Inland Seas Maritime Museum
NOTE: The Inland Seas Maritime Museum in Vermilion has permanently closed in preparation for its re-opening sometime in 2013 in Toledo.
Located in the nautical town of Vermilion, the Inland Seas Maritime Museum is dedicated to preserving the nautical history of the Great Lakes. The museum was originally housed in the Cleveland Public Library, it soon outgrew those quarters. In 1953, Commodore Albert Wakefield donated his home overlooking Lake Erie to Bowling Green State University. BGSU then leased the building to the Great Lakes Historical Society as the permanent home for the museum.
In 1968 the home was expanded with a new contemporary wing, while not exactly in keeping with the original homes structure, it does provide for more expansive exhibition space.
In 1992, a replica of the iron 1877 Vermilion Lighthouse was erected on the Society's property, exactly where Commodore Wakefield had wanted to put it when the original 1877 lighthouse was dismantled. The replica lighthouse has become a landmark of Vermilion's rich nautical heritage.
At the same time, the pilothouse from the Great Lakes carrier Canopus, was added to the lake side part of the building.
The pilothouse allows visitors to step back in time and imagine yourself on board the CANOPUS. Standing behind the massive wooden steering wheel, no land is visible. The pilothouse contains its period instruments, navigation equipment, and even a whistle pull as you lookout over the breaking waves of Lake Erie.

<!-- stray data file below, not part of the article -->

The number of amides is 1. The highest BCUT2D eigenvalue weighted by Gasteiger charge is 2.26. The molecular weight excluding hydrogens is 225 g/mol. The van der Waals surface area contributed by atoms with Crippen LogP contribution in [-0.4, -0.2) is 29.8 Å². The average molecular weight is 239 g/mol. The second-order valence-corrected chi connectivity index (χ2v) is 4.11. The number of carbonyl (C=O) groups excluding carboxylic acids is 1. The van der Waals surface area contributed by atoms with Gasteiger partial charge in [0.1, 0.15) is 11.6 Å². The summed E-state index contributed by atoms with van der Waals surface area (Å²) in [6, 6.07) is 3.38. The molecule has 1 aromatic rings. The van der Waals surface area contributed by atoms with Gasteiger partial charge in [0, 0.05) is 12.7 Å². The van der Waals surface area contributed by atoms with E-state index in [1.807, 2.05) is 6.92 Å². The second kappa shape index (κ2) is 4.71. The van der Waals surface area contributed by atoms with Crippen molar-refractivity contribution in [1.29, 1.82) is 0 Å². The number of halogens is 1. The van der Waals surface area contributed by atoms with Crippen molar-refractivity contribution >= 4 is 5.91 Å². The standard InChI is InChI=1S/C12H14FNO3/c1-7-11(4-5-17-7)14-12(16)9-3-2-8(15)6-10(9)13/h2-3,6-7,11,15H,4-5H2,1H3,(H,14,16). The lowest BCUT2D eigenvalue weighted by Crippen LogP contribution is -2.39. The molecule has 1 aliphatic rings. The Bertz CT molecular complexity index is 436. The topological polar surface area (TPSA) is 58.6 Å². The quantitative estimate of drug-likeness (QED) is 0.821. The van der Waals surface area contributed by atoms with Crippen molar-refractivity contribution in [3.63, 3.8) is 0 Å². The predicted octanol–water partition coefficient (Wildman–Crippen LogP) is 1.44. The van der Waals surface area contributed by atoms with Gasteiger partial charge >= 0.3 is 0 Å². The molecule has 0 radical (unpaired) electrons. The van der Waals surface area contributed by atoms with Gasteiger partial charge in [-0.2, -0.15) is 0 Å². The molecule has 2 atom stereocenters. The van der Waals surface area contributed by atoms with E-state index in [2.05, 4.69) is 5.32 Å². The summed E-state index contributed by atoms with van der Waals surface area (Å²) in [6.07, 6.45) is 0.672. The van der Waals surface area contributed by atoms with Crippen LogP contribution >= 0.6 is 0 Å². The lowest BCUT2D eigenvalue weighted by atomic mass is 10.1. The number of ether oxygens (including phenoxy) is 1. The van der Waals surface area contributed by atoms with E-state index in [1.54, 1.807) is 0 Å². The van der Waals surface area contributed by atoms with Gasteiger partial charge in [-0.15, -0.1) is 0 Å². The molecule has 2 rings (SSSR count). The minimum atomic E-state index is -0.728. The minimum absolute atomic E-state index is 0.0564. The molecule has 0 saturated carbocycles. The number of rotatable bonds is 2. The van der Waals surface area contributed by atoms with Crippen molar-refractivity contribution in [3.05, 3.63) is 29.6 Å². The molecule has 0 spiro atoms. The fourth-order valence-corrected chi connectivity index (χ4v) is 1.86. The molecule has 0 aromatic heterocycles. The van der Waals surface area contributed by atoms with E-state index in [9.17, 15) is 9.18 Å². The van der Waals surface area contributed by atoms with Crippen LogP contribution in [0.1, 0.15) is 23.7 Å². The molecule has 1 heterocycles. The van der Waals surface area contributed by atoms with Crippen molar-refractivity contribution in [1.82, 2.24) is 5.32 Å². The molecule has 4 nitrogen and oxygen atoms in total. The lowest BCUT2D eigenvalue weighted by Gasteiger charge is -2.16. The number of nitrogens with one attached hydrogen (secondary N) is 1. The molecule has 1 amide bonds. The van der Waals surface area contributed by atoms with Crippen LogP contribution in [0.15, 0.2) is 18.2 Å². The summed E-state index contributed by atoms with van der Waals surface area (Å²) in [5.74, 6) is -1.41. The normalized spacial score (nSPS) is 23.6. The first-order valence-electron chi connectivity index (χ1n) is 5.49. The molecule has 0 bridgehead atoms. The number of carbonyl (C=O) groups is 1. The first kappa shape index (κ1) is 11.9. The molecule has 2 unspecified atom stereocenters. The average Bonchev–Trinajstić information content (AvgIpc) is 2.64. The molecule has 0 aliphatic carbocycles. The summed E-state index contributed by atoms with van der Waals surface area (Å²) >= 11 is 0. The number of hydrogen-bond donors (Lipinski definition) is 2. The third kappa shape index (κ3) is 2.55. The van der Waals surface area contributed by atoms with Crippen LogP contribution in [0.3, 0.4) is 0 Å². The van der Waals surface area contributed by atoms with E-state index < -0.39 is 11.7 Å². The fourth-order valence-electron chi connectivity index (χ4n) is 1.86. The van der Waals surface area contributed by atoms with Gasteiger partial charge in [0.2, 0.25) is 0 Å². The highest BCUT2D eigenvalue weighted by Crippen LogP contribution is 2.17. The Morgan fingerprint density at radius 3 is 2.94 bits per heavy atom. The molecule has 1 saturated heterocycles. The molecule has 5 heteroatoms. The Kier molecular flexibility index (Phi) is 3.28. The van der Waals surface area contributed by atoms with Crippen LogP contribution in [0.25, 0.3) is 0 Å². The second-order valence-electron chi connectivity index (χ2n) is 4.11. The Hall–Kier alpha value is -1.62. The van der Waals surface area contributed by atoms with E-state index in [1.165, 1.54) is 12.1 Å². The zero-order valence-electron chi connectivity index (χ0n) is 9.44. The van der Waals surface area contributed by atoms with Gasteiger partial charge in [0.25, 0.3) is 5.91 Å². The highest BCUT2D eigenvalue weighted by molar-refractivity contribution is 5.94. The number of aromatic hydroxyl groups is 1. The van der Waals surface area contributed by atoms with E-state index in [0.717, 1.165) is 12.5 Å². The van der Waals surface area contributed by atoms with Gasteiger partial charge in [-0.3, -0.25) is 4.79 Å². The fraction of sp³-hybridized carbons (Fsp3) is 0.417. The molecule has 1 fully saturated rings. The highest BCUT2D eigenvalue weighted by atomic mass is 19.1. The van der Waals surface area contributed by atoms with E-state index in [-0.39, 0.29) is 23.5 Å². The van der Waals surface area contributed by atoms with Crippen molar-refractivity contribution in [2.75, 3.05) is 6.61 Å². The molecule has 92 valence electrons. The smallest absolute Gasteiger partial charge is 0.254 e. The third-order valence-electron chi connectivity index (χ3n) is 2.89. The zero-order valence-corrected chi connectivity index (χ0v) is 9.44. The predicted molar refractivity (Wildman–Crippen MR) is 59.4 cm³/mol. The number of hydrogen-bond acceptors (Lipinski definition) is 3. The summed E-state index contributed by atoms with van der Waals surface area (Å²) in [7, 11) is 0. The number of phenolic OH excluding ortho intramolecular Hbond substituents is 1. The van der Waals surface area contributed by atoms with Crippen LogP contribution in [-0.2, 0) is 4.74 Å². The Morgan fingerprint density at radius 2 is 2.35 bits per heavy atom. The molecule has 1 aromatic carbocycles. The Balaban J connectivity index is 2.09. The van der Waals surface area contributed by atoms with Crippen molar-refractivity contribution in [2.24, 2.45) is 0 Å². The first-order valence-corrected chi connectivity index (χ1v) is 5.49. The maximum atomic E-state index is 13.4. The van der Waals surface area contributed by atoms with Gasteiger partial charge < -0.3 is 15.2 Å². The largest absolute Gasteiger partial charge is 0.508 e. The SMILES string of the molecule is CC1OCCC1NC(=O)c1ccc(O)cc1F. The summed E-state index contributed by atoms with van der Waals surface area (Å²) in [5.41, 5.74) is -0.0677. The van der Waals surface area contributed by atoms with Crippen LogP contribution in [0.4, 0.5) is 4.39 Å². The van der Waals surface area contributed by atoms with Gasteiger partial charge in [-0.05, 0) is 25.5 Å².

Lighthouses and lifesaving services are an important part of the museum. See up close actual lenses from several lighthouses from around the Great Lakes as well as equipment used over the years by the U.S. Coast Guard.
Wreck of the Edmund Fitzgerald
The museum is loaded with everything associated with Great Lakes shipping, but several items are of particular interest. In one section of the museum are actual artifacts recovered from the Edmund Fitzgerald, which was perhaps one of the best known shipwrecks in recent years. Included in this exhibit is the sounding board and a life preserver from the Edmund Fitzgerald that washed ashore after the wreck.
The display also gives several theories of why the ship sank as well as scale models of the ship.
Inland Seas Maritime Museum
480 Main St.
Vermilion, Ohio 44089
The EDMUND FITZGERALD is perhaps the Great Lakes' best-known shipwreck. On November 10, 1975, the Fitzgerald sunk in Lake Superior with all 29 hands lost. The sinking had no witnesses, and the exact cause continues to be a topic of debate today.
1813 Battle of Lake Erie
During the War of 1812, a major victory over a British naval force occurred on Lake Erie. This battle became known as the Battle of Lake Erie and was led by Commodore Perry. During the battle a number of ships were lost or damaged. One of the artifacts located in the museum is a wooden rudder recovered near West Sister Island in the western part of Lake Erie. It could not be identified which ship the rudder belonged.